In a recent order passed by an adjudicating officer (AO) of the Securities and Exchange Board of India (SEBI), an aggregate penalty of `2.5 million (US$41,500) was imposed on five officers of a listed company – the chairman, the vice-chairman and managing director (MD), two executive directors, and the company secretary and compliance officer.

The penalty was imposed under section 15HB of the SEBI Act, 1992, for: (1) delay in disseminating price sensitive information to the stock exchanges regarding bagging of certain orders; and (2) the company’s code of conduct not being in line with the one prescribed under the SEBI (Prohibition of Insider Trading) Regulations, 1992.

The company’s code of conduct did not take into account an amendment to the regulations on 19 November 2008, pursuant to which the dependants of directors, officers and designated employees were required to seek preclearance of trades from the company secretary and compliance officer.

Facts of the case

The inquiry and investigations revealed as follows: (1) the company announced to stock exchanges on 29 April 2009 that it had bagged two orders worth `13.4 billion; (2) the contracts for the orders were entered on 1 March and 22 April 2009; (3) there were thus delays of 59 days and seven days between entering the contracts and the announcement to stock exchanges; (4) on 29 April 2009 the stock price closed 4.74% higher than the opening price; and (5) the MD’s daughter traded in the scrip without seeking pre-clearance for certain trades.

Due to insufficient evidence, no penalty was levied as regards trades done by the MD’s daughter. The penalty of `2.5 million was levied on the five officers (jointly and severally) for delay in disseminating the price sensitive information in terms of the insider trading regulations.


The AO’s order deals with what constitutes “price sensitive information” which needs to be disclosed by a listed company to stock exchanges on a continuous and immediate basis. The regulations define the term to mean “any information which relates directly or indirectly to a company and which if published is likely to materially affect the price of securities of company”.

The AO, while explaining the term, observed that “the information has to be construed as price sensitive information irrespective of actual price witnessed post disclosure of the information”. This suggests that while the definition states that, if published, the information is likely to have “material effect” on the price of securities, the actual impact on the price is immaterial.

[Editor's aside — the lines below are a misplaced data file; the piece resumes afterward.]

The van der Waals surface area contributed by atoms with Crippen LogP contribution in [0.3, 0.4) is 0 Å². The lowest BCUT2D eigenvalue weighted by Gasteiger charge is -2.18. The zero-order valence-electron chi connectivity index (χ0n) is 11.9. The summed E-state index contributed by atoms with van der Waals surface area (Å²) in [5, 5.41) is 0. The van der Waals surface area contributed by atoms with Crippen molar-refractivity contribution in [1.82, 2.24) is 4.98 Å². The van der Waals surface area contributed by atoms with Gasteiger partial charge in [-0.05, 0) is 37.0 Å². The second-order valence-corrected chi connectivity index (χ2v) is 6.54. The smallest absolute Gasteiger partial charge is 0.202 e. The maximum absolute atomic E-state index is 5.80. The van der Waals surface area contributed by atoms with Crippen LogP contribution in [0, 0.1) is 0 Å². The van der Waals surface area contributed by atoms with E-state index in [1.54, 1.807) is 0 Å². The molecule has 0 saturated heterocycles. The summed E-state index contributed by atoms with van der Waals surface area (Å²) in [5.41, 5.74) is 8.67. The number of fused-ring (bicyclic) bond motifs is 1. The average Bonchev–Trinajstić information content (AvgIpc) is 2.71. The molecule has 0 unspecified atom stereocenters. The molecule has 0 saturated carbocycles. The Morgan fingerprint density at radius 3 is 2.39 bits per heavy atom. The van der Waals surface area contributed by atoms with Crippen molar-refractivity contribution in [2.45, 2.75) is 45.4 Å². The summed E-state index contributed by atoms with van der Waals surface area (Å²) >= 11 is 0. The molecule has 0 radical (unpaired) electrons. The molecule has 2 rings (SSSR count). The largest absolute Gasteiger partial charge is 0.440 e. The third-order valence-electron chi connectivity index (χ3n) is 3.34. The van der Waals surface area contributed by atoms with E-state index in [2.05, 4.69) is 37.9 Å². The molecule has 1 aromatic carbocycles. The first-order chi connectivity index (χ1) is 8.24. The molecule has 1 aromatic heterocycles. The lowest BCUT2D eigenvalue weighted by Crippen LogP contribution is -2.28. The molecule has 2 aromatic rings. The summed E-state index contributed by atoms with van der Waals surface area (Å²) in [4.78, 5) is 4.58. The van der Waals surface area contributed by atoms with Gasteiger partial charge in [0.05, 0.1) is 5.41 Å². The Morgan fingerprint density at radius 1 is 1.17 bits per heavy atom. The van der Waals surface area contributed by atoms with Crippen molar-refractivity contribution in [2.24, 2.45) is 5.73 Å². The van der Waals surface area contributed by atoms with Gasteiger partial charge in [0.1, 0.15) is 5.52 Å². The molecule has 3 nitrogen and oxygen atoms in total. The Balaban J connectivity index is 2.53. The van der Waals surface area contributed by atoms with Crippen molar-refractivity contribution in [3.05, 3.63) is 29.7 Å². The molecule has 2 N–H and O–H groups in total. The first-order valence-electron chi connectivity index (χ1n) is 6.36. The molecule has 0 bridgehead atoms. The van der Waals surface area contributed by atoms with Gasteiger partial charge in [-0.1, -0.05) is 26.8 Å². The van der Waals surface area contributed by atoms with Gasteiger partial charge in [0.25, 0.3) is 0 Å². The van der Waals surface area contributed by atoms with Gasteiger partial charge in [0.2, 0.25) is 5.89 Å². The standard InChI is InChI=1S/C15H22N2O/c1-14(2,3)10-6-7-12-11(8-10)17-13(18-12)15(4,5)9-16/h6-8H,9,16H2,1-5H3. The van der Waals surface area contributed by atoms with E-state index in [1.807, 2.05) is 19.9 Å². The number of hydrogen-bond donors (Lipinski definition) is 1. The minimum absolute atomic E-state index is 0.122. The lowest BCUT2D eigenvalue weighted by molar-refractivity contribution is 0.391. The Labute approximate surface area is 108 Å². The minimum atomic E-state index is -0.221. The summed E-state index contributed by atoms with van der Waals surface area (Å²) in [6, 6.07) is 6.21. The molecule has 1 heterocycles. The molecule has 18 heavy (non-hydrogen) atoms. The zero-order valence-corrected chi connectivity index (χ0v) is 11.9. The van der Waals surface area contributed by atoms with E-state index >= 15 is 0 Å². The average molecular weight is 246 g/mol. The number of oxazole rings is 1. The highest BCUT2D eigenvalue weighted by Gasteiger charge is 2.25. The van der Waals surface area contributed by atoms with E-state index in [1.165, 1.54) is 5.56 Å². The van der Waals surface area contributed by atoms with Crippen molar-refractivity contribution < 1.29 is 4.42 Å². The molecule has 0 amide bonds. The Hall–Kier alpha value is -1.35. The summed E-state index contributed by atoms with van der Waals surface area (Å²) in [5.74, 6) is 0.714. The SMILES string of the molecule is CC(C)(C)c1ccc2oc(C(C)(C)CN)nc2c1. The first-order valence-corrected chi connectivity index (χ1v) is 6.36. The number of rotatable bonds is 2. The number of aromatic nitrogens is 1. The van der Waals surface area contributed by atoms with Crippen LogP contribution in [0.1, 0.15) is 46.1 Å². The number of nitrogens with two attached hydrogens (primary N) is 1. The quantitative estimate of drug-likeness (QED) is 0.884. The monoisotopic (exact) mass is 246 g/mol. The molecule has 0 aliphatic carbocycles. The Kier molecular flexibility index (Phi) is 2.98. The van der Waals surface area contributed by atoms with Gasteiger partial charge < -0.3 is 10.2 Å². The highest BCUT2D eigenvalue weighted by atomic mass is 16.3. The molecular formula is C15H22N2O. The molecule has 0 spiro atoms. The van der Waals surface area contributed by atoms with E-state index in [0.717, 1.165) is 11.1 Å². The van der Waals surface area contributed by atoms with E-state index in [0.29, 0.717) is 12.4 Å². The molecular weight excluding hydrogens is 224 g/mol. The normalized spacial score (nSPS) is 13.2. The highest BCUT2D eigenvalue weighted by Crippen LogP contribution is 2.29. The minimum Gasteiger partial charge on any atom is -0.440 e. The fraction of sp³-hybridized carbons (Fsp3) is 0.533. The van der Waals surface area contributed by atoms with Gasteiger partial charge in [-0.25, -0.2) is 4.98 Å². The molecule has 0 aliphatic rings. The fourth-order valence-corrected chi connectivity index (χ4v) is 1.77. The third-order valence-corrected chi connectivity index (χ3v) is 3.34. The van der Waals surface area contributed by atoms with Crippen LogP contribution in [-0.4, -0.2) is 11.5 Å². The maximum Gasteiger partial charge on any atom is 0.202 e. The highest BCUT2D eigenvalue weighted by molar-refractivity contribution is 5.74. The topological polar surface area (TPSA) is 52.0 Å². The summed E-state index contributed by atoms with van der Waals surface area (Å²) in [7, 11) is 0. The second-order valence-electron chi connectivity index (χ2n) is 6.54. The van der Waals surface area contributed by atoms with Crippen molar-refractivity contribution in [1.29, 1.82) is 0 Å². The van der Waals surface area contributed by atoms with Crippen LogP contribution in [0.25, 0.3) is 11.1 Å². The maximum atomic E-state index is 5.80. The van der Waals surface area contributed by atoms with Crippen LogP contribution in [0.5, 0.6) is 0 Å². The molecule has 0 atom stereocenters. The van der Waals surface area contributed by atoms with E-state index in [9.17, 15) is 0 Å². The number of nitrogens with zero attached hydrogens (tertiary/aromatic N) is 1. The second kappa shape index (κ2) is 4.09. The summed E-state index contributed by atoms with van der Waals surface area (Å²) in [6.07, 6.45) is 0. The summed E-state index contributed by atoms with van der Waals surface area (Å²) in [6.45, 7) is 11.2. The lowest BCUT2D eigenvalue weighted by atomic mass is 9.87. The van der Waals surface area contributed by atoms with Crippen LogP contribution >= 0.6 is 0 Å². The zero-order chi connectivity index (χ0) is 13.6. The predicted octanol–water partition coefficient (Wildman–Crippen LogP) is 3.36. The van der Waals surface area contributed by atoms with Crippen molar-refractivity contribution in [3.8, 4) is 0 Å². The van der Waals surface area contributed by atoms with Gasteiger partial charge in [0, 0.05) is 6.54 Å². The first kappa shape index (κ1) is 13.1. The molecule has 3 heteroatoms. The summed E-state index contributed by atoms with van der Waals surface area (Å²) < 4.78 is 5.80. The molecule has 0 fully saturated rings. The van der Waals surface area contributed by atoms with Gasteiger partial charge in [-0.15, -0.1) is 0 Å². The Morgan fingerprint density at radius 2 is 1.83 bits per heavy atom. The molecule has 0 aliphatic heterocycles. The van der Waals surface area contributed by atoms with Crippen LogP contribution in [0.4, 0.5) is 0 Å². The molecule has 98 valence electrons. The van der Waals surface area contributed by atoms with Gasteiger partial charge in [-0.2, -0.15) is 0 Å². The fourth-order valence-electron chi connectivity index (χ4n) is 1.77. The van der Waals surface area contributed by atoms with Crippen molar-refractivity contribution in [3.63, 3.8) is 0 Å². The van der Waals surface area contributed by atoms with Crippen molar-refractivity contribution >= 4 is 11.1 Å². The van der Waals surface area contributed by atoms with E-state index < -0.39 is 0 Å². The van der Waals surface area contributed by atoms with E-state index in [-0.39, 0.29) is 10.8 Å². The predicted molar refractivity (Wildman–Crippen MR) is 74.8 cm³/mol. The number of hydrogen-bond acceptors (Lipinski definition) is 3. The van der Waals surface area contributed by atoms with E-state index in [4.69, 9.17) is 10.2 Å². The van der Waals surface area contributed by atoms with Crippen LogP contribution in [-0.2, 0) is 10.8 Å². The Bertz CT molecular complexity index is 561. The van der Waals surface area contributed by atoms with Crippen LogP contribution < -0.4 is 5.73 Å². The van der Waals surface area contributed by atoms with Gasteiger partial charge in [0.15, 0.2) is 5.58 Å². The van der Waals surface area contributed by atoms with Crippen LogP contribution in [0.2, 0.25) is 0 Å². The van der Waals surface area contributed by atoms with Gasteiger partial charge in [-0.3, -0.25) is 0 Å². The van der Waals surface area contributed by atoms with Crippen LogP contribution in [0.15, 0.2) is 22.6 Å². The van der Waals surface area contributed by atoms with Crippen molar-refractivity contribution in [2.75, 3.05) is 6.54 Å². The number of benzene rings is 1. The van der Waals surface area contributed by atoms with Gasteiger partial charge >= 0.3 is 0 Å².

The AO observed that the orders constituted a substantial percentage of the company’s turnover, i.e. the orders were worth `13.4 billion as against the net sales turnover of `18.83 billion for the year ended March 2009 and `15.06 billion for the year ended March 2010. In view of the relative enormity of the orders, they were considered as constituting “price sensitive information”.

While what constitutes “price sensitive information” which should be disclosed to stock exchanges is subjective in nature, one of the guiding factors available to listed companies in determining their disclosure obligation could be if they receive orders in the ordinary course of business that constitute a substantial percentage of the company’s sales turnover. In this case, the orders represented around 71% based on sales to March 2009 and around 89% based on sales to March 2010.

Suggested action

It can be argued that: (1) it is the business of the company to bag such orders; (2) the orders it obtained were in the nature of stock in trade in the business; and (3) it was not an unusual occurrence. However from a practical standpoint, it is advisable for listed companies to have an internal policy for example stating that as and when the company reaches a level of orders of a particular amount, or as and when the company reaches a single order aggregating a particular amount, the amount will be immediately disclosed to stock exchanges.

Such an approach will assist the company in ensuring compliance with the insider trading regulations and clause 36(7) of the equity listing agreement (dealing with disclosure of any other information having bearing on the operation or performance of the company), and perhaps also act as a mitigating factor in case of an inquiry or investigation by SEBI or stock exchanges.

Like the bagging of orders, the writing off of slow moving orders, forming a material part of parameters such as the existing order book and sales turnover of the company, and which, if published, is likely to have an impact on the price of the securities of the company, will also require disclosure in terms of the regulations.

Disclaimer: This article was first published in the May 2014 issue of the India Business Law Journal magazine. It has been authored by Suhail Nathani, who is a partner and Yogesh Chande, who is an Associate Partner at Economic Laws Practice (ELP), Advocates & Solicitors. They can be reached at or for any comment or query. The information provided in the article is intended for informational purposes only and does not constitute legal opinion or advice. The contents of this article/update are intended for informational purposes only and do not constitute legal opinion or advice. Readers are requested to seek formal legal advice prior to acting upon any of the information provided herein.